The Jihadist Salafi Movement took advantage of the rising levels of dissent during the Arab Spring to directly confront the regime. What is even more surprising than the Salafi’s open engagement is the regime’s initial leniency towards this organization. In early April 2011, the regime and several Jihadist leaders held a meeting to negotiate demands, an extremely unusual incidence for both parties. According to grievances voiced at demonstrations, the Jihadists’ central demands were the release of Salafi prisoners and stricter adherence to shari’a. Although the majority of their demands remain unfulfilled, the regime allowed the first wave of protests to occur and gave into some of their desires.
Rebuilding A Protest Movement
The first Jihadist Salafi demonstration of 2011 occurred i i n Amman on March 1st. The General Intelligence Department in Jordan had begun conducting night raids on Salafi homes after King Abdullah II intensified his suppression of the movement in 2005. Protestors called for the release of prisoners, an end to the torture of detainees, and implementation of shari’a law. About five hundred Jihadist Salafis attended the march. The protesters clashed with police forces but no major violence broke out. While the Jihadists still vehemently claim that all of the demonstrations were intended to be peaceful, tensions among demonstrators were quite high due to the security’s forces alleged threats to harm any protestor as well as their families. In conjunction with the march, approximately twenty-seven Salafi detainees began a hunger strike to protest their imprisonment.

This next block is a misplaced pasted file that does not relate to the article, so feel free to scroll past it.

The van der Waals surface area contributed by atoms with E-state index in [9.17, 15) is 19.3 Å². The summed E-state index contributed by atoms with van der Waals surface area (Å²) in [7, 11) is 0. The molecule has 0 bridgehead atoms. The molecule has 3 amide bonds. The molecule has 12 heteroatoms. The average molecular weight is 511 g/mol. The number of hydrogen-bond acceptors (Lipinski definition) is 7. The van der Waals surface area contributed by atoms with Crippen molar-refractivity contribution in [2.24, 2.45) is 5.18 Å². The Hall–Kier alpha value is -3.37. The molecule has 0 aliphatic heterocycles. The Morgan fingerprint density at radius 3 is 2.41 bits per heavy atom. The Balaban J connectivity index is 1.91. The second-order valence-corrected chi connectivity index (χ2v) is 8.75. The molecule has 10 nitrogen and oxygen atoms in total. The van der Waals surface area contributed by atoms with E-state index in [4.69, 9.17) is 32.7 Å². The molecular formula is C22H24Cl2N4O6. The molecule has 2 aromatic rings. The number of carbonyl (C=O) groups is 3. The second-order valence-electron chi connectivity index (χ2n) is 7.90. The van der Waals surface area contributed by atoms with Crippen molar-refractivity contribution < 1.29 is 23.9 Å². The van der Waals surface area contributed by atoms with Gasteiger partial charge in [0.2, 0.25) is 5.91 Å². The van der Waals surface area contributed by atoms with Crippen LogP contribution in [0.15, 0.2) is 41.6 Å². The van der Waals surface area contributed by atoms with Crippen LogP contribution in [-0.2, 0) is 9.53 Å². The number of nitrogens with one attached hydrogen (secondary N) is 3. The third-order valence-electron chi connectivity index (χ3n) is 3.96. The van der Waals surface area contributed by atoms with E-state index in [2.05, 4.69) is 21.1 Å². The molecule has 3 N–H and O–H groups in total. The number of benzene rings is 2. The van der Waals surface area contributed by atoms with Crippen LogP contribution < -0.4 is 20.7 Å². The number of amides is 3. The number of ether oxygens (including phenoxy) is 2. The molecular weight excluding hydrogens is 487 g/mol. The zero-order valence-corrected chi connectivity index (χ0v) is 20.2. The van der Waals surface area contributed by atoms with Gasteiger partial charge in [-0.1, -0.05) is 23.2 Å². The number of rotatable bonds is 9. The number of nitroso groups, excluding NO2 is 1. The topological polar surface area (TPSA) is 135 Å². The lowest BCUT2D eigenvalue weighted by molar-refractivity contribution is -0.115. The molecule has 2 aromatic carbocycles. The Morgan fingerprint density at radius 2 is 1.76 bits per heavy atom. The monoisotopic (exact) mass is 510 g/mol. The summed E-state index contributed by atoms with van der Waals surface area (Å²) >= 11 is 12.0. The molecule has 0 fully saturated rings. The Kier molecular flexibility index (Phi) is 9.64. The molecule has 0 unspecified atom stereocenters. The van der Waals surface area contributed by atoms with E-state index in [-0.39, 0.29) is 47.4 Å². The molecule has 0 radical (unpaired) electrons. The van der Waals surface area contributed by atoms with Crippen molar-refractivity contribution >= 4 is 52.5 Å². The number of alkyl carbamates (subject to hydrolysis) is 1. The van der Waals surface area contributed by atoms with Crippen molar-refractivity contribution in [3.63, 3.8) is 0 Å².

The Jihadist Salafis continued to hold public demonstrations between March 1st and March 13th. The protests gathered only a few hundred participants but the content became steadily more provocative. Protestors waved flags displaying the symbols of al-Qaeda in Iraq and brought pictures of Salafi prisoners and their families. Chants and slogans included declarations that “the people want Quranic law” and “the army of Mohammed will return” as well as numerous verbal attacks on the United States and Israel. A key speaker in the demonstration voiced an indirect attack of the King stating, “We will [denounce] the tyrants for what they are . . . They are the ones who have corrupted the [Muslim] nation." Demonstrations took the form of both marches and sit-ins, with some occurring directly outside of the Prime Minister’s office. Jordanian legislation outlaws any alignment with violent groups such as al-Qaeda, as well as open criticism of the regime and its close allies. Therefore both the content of the protests and the group that organized them were illegal, yet they were still able to occur with minimal intervention. Continued threats from security forces were issued to movement leaders, but until April 15th police forces remained on the sidelines as protests occurred.